Next, there’s adjusted yards per attempt. This figure takes into consideration not just whether or not the player can complete a pass for some real depth, but also the ability to earn touchdowns while limiting interceptions. Football Outsiders uses it as a major component in their own QBASE, their formula for projecting college quarterbacks into the NFL. Trubisky leads the way (with 9 AY/A), while Dobbs (6.9) and Webb trail (7.3 AY/A). If I had to build a case against one of these quarterbacks purely on the basis of stats, it would be here. Nine of the worst quarterbacks in my pool of 60 recent draftees had sub-8.0 AY/A, whereas only five of the “best” group did. And two of those five have some legitimate question marks attached (Matt Flynn and Nick Foles).
Add into these concerns Dobbs’ inability to double up on the touchdowns to interceptions playing against college defenders and he’s relatively safe to eliminate from the pool, at least on a statistic level. Likewise, when looking at the low passer ratings turned in by Webb and Dobbs, and I feel safe trying to recycle another team’s discard instead of picking up one of these two.
Okay, what about the other way? Does anyone jump off the stat sheet in a positive light? Yes. Without question.
Trubisky has the highest completion percentage, the highest adjusted yards per attempt, the highest passer rating, and the highest TD:Int ratio. Watson, with the second-best completion percentage (only 0.1% behind Trubisky), third-best AY/A, third-best TD:Int ratio, and second-best passer rating seems like a fine choice. Mahomes is basically the reverse of Watson (4th-best completion percentage, second-best AY/A, third-best passer rating, and second-best TD:Int balance). Any of these three show stat lines that would be hard to separate from the “good” group of recent draftees.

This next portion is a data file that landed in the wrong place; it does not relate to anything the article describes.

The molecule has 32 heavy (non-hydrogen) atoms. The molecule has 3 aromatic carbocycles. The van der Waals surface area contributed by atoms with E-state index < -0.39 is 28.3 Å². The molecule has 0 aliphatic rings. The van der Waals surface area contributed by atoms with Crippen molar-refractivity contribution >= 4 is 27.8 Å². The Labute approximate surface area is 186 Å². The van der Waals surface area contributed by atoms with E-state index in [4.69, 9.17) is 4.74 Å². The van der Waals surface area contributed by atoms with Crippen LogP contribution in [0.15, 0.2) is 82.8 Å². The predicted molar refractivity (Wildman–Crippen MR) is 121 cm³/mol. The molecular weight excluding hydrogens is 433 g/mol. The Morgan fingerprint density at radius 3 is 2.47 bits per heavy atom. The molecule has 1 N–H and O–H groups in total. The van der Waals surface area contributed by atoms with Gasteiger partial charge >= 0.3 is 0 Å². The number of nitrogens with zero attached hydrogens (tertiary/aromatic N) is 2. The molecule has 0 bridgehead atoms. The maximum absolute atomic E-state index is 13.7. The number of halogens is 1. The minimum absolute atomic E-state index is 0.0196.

The next tier would be formed (statistically) from Kelly, Kaaya, and Kizer. They have promising AY/A, passer ratings at least a little above the 145 averaged by the “bad” group of recent draftees, and decent completion percentages. Of these, Kaaya would be the front-runner because he has more total pass attempts and the best TD:Int ratio.
However, here’s an interesting thought. Cody Kessler had a 67.5% completion percentage over nearly 1300 attempts. He managed 8.9 AY/A and a 156.4 college passer rating. He managed 4.63 touchdowns for every interception. On paper, he was basically as good as a Trubisky or Watson. He was the 93rd pick in the draft.
If Pace were to go after one of the top three, I would have trouble arguing with the choice using numbers alone. After Myles Garrett, it’s hard to say that there is a transformational player in this draft.
However, if you made me pick one of these quarterbacks without anything to go on but the stat sheet, I would wait until the second round and pick the best remaining from Trubisky, Watson, Mahomes, Kaaya, or Kizer. The stats and the historical comparisons make them the five best bets (I would skip over Kelly for the same reason I would have skipped over Manziel). This means that I would basically be giving up on getting the best of this crew by missing out on Trubisky and Watson for sure, and maybe even missing out on two of the other three. I would instead be hoping that a better team would give any one of these quarterbacks a better chance to develop.
Let’s hope Pace knows more than I do.
All stats come from either Pro Football Reference of Sports Reference-CFB.